NEC Electronics and NEC developed the SMAFTI technology by leveraging three key enabling technologies: a 50-micron-pitch microbump interconnection technology, a 15-micron-thick feed-through interposer (FTI FTI Free thyroxine index, see there ) based on superconnect technology, and a multichip assembly process.
The microbump interconnection technology makes it possible to realize low power dissipation, a small form factor, and high-speed interchip communication at more than 100 Gbps, ten times faster than conventional technologies. The small 50-micron-pitch interconnection size is the result of a silicon-to-silicon attachment process that effectively reduces the size of conventional pitch bumps and enables designers to accommodate four times the number of bumps in the same area. This process produces high-speed data transfers and is more reliable than the conventional silicon and organic substrate attachment process.
Superconnect technology is used in chip fabrication fabrication (fab´rikā´shn),
n the construction or making of a restoration. and has a copper signal trace 15 microns wide and a polyimide Pronounced "poly-ih-mid." A type of plastic (a synthetic polymeric resin) originally developed by DuPont that is very durable, easy to machine and can handle very high temperatures. Polyimide is also highly insulative and does not contaminate its surroundings (does not outgas). layer 7 microns thick - half that of a conventional substrate. The 15-microns-thick FTI, which is based on superconnect technology, makes it possible to convert a chip's wiring pitch to 50 microns and to fan out the pitch connection of an outer ball grid array “BGA” redirects here. For other uses, see BGA (disambiguation).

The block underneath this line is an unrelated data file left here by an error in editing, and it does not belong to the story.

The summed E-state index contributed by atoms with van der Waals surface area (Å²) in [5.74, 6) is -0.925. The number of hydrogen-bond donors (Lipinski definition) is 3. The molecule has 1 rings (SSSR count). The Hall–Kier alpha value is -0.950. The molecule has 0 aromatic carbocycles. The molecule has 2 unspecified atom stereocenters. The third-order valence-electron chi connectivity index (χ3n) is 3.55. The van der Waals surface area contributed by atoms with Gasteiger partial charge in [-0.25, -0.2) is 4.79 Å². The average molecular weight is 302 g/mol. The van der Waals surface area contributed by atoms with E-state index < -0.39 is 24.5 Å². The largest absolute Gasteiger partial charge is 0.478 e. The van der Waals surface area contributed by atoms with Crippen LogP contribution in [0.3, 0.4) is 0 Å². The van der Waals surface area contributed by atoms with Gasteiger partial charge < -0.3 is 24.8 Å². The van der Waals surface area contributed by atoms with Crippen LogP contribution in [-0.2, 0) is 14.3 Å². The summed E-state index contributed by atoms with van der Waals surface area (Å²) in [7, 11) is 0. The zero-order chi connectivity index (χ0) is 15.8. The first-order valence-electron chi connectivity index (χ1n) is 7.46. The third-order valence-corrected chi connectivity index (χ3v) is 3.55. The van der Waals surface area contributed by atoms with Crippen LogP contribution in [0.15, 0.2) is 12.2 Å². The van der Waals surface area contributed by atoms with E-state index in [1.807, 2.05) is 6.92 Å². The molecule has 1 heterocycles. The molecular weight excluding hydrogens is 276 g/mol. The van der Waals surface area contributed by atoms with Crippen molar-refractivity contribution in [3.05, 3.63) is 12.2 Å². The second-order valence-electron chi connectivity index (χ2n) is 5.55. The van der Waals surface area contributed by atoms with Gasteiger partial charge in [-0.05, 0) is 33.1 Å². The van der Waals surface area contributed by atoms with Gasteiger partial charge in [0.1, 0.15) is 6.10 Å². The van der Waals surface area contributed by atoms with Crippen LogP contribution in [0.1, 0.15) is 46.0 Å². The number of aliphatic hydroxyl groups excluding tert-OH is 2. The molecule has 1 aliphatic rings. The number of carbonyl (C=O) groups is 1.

A ball grid array (BGA) is a type of surface-mount packaging used for integrated circuits. to 500 microns. As a result, the routing of signals from a logic chip with a 50-micron pitch and memory connection points to universal substrate terminals can be simplified.
The multichip assembly process is an enhancement of existing wafer-based manufacturing processes that are typically used for SOC manufacturing. Memory chips are first mounted onto silicon wafers using wiring based on superconnect technology. Then the chips and wiring layer are molded by resin and the silicon wafer is removed. The BGA (Ball Grid Array) A popular surface mount chip package that uses a grid of solder balls as its connectors. Available in plastic and ceramic varieties, BGA is noted for its compact size, high lead count and low inductance, which allows lower voltages to be used. attachment process follows.
Products featuring SMAFTI technology are expected to be available during the first quarter of 2007 in a variety of lead-free package sizes. Availability is subject to change.
* SMAFTI is a trademark of NEC Electronics in Japan, Germany, Korea and Taiwan. NEC Electronics is either a registered trademark or trademark of NEC Electronics Corporation in the United States and/or other countries. All other registered trademarks or trademarks are property of their respective owners.